toto time! 8 million is up for grabs, which means many people dreaming about quitting their jobs, getting that ferrari they've always wanted and making a mattress out of cash.

do you believe in lucky outlets? here's my take. places where you can buy toto are scattered not so randomly around singapore. certain areas will have higher catchment areas (higher population, human traffic). through a greater sale of tickets as well as luck, some outlets start to post higher than average number of wins (positive noise). this then creates an accumulation effect as this statistical noise is transmitted by word of mouth... so you end up with a self-fulfilling accumulation of wins (not quite like a bubble) and you have places like 7-11 getting 43 wins! it's unstable dynamics, and one should expect it to be more and more unequal over time! people should be checking rate of hit, not number of wins... that way we know that there are no supernatural forces at work... of course, if there are anomalous rate of strike... then...

you can check the theory by roughly seeing if those outlets at the top have high human traffic, and those lower have lower human traffic, except if they happen to be near an already famous outlet.


at the bottom tail, it's not significant anyway... pay attention to the middle and the top.

there is a common sense lesson to all of this... you have initial noise amplified into a self-perpetuating inequality. thomas schelling showed an example of how racial segregation occurs when people simply have minor preferences not to be surrounded by people of another race. Now, these are basically a phenomenon known as "cellular automata", and mathematically enough people have experimented with them.

look at pretty pictures:
Conway's Game of Life:

At work I play with trade data. While nominally there is a site called "trademap", what it really does is spew out numbers. You have to draw your own pictures to visualize the data. But if you did draw it out, you would see that the world is very far from the homogenous economies gravity model assumptions. there are sinks and "black holes" which just have tremendously thick arrows coming out of everywhere. fine, so you wish to model and make something tractable, but I see a lot of work still starting from CES (Dixit-Stiglitz) production functions, the maths of which is not easy, and producing conclusions which while not incorrect, are nowhere close to what you see.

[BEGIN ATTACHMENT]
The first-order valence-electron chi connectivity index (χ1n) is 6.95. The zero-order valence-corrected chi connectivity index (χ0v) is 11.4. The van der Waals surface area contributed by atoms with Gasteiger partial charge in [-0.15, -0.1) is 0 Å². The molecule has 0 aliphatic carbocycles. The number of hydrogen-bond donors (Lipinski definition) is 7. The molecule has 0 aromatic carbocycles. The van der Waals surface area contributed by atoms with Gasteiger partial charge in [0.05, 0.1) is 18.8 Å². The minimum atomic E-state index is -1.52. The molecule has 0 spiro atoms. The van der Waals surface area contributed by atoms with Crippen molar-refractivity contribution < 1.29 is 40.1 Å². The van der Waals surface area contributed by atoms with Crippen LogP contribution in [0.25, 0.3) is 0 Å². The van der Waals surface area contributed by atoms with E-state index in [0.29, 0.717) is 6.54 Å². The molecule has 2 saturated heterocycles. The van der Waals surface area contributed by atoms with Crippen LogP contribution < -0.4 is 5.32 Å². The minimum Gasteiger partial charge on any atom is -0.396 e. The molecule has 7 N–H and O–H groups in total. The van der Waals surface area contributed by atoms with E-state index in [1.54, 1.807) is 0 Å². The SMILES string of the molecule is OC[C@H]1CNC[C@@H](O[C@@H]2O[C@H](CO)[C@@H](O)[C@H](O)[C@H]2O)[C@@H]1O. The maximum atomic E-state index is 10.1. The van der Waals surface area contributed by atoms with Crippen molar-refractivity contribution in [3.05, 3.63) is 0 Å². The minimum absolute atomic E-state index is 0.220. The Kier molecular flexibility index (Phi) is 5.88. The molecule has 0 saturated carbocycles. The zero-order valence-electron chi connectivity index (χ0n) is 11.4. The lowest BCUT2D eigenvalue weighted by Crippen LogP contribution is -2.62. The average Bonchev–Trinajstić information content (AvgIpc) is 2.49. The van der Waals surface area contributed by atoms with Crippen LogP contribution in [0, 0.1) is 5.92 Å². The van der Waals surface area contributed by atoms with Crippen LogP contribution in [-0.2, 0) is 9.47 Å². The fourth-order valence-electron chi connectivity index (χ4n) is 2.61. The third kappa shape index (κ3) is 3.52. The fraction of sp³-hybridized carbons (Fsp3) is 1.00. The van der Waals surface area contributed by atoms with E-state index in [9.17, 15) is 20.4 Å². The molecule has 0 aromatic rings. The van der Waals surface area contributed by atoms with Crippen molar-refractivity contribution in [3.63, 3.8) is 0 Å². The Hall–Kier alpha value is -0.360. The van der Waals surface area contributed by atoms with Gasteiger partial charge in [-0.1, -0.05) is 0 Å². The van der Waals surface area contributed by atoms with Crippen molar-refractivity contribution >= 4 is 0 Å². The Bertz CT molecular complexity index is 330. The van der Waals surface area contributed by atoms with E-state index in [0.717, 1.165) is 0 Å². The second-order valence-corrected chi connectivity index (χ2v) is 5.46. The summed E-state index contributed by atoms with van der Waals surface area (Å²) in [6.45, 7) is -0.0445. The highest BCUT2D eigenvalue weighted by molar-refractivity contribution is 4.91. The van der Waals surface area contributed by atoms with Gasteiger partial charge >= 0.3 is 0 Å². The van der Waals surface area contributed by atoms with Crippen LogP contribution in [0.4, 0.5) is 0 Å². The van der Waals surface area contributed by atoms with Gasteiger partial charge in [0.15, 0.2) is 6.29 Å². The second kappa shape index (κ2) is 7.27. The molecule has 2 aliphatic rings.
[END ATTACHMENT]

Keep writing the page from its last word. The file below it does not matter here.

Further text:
so while economic geography interests me (i used to like geography), and the lse is a good place to study it because some of the early work was done here, i'd like to see models which make extensions not by making existing equations more complicated (i.e. adding more variables), but by using more intuitive, spatial ways of modelling. and that way perhaps we can leave some of this world always tending to equilibrium in the long run, when i want to know what happens next year. and then at least i have a plausible descriptive reason for why governments apparently feel it is so important to kick start investment: for agglomeration. how transport costs affect trade flows. how extending the congestion charge area could increase congestion.

and every post of mine must have this rant. while everyone loves saying that keynes was "proved" long, he had a remarkable common sense handle on people's psychology, even though the math wasn't there. this is true of many economic historians and economists of the time. that's how one needs to start... postulate animal instincts... and many years later maybe someone will show you how to model it... enter behavioural economics...

back to real life, and training myself to have a passable conversation on aeronautics so i'm not totally clueless. just as i was coming onto that industry, cnbc decides to run a feature on how airliners are facing a difficult future. but that means cutting costs and benefits for generic parts manufacturers.

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